For instance, you could save the first movement of every version of the Rachmaninoff 2nd Concerto that has been recorded. Or, your could save every jazz version of Stella by Starlight, or any other tune you can think of. The only limitation is whether a particular version is in Rhapsody's library.

I recently made a listening list of all of Shostakovich's symphonies.

Another very nice feature is that you can save listening lists by song title, composer, genre, or artist.

It has made a major difference my life (as a musician) to be able to listen to about any piece of music anytime that I feel like it. I recommend Rhapsody highly.

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So I downloaded both Rhapsody (the free version, not the subscription) and Itunes. I have to say, they're both awesome, but I like Rhapsody a little better simply because its radio stations actually tell you the song that they're playing, so I can but it if I like it. They both cost 99 cents per track though.

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iTunes all the way! It supports audiobooks, podcasts, and iTunes exclusive releases. 99 cents a song is a bit steep, but the ease of use to buy a song is worth the extra cost. My only gripe is that it's prone to crash from time to time.

And of course, my iPod Shuffle that is small enough to follow me anywhere I go. :D

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"...but I like Rhapsody a little better simply because its radio stations actually tell you the song that they're playing, so I can but it if I like it."

When I listen to All Rush Radio on my ITunes it tells me the name of the song and the album it is from.

"And of course, my iPod Shuffle that is small enough to follow me anywhere I go."

iPods are greatness^infinity. If it weren't for mine (iPod Mini) jogging would be an absolute impossibility.

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So I downloaded both Rhapsody..... They both cost 99 cents per track though.

Track burning on Rhapsody has gone up since I joined the service. It's been a while since I burned a CD.

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I've been a Rhapsody, Napster, and Yahoo Music user and of these Yahoo is my favorite. For $5 a month I can play all of the music that I want (tons of radio stations are available as well as on-demand play options). The best part, however, is the ability to download as much music as I desire to my MP3 player. From there I can take it with me on the road or plug it in to a home stereo.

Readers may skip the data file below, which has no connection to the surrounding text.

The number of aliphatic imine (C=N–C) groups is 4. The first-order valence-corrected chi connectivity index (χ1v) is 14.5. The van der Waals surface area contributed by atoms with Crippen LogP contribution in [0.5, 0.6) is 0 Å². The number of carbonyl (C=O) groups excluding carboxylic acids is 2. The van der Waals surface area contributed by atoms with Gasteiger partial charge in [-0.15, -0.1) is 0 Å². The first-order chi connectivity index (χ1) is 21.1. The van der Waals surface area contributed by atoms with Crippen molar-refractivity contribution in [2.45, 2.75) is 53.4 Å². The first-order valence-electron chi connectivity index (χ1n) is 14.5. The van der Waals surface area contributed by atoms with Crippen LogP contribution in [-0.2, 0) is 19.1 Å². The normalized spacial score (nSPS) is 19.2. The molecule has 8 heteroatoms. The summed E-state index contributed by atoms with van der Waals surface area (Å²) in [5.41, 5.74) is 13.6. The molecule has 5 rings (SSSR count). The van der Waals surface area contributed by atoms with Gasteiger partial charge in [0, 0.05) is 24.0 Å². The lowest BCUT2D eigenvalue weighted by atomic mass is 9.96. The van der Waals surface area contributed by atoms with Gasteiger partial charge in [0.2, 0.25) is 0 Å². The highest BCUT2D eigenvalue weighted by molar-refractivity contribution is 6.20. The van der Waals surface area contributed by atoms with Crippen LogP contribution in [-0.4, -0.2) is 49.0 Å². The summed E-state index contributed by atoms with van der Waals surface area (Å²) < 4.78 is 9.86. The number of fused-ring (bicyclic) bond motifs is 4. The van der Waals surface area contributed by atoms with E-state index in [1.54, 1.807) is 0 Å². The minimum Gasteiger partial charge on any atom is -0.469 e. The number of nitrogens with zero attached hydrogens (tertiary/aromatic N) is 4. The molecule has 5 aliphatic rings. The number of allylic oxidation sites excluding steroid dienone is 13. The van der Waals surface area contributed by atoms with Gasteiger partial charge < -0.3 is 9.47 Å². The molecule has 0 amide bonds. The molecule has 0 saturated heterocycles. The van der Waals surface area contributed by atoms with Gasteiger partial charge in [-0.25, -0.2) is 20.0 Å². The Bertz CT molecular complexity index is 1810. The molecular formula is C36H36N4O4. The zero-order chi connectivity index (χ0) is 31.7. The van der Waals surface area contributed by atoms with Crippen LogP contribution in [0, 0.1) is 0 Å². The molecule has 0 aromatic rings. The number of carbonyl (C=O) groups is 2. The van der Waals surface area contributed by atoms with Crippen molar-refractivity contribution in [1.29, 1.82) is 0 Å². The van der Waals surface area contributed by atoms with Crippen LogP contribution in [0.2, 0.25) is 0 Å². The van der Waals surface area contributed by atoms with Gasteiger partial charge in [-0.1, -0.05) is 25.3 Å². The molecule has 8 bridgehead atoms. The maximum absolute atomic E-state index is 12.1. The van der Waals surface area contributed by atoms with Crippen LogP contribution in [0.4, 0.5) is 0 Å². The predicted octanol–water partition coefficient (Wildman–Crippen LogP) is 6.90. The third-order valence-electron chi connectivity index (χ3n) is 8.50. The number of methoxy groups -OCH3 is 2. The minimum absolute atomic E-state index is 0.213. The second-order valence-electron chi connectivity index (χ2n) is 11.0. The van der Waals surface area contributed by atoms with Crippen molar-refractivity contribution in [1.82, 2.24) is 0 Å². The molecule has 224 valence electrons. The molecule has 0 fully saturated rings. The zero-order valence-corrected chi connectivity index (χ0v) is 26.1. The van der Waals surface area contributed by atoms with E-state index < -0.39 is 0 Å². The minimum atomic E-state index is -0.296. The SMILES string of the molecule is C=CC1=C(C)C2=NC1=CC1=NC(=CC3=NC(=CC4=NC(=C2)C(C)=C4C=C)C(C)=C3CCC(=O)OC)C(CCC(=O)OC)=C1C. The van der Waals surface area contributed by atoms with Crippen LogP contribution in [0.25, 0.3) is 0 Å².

It isn't just for the price difference that I prefer Yahoo. I have found their software to be the easiest to use with an MP3 player (the Napster software is not MP3 player friendly). Yahoo also has a rating system that allows it to make suggestions for your listening based on your artist, song, and album ratings and this all integrates with their web-based music system which includes album reviews, artist biographies, and music videos. Most importantly, Yahoo's music library is sufficient enough even for those of us with very ecclectic tastes. Yahoo also offers the lowest price for music purchase at $0.79 per track.

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I've been a Rhapsody, Napster, and Yahoo Music user and of these Yahoo is my favorite.

Ray,

Can you create listening lists and folders of favorites, etc. for streaming audio with Yahoo?

Thanks,

Glenn

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Can you create listening lists and folders of favorites, etc. for streaming audio with Yahoo?

You can create playlists (which can in turn be sent to your friends or accessed by other members if you choose to make them public) that are enumerated lists of tracks or you can have the software create a list for you based on a selection of tracks. But I don't think Yahoo stands out from the other services in this respect.

I'm not sure what the "folders of favorites" feature would be that you're looking for but I'd be happy to get into as much detail about the Yahoo application as you like (I love to talk about software applications). :D

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I've downloaded over 500 Oldies (1950-1969) from MusicMatch, at 99 cents a song. However, WARNING: for the past month they've been having MAJOR problems; their "tech support" has in effect stopped functioning or responding. I don't think I'll ever buy from them again.

RealRhapsody and Walmart had few of the Oldies I'm interested in.

MSN Music seems to work great: downloads smoother and faster than MusicMatch.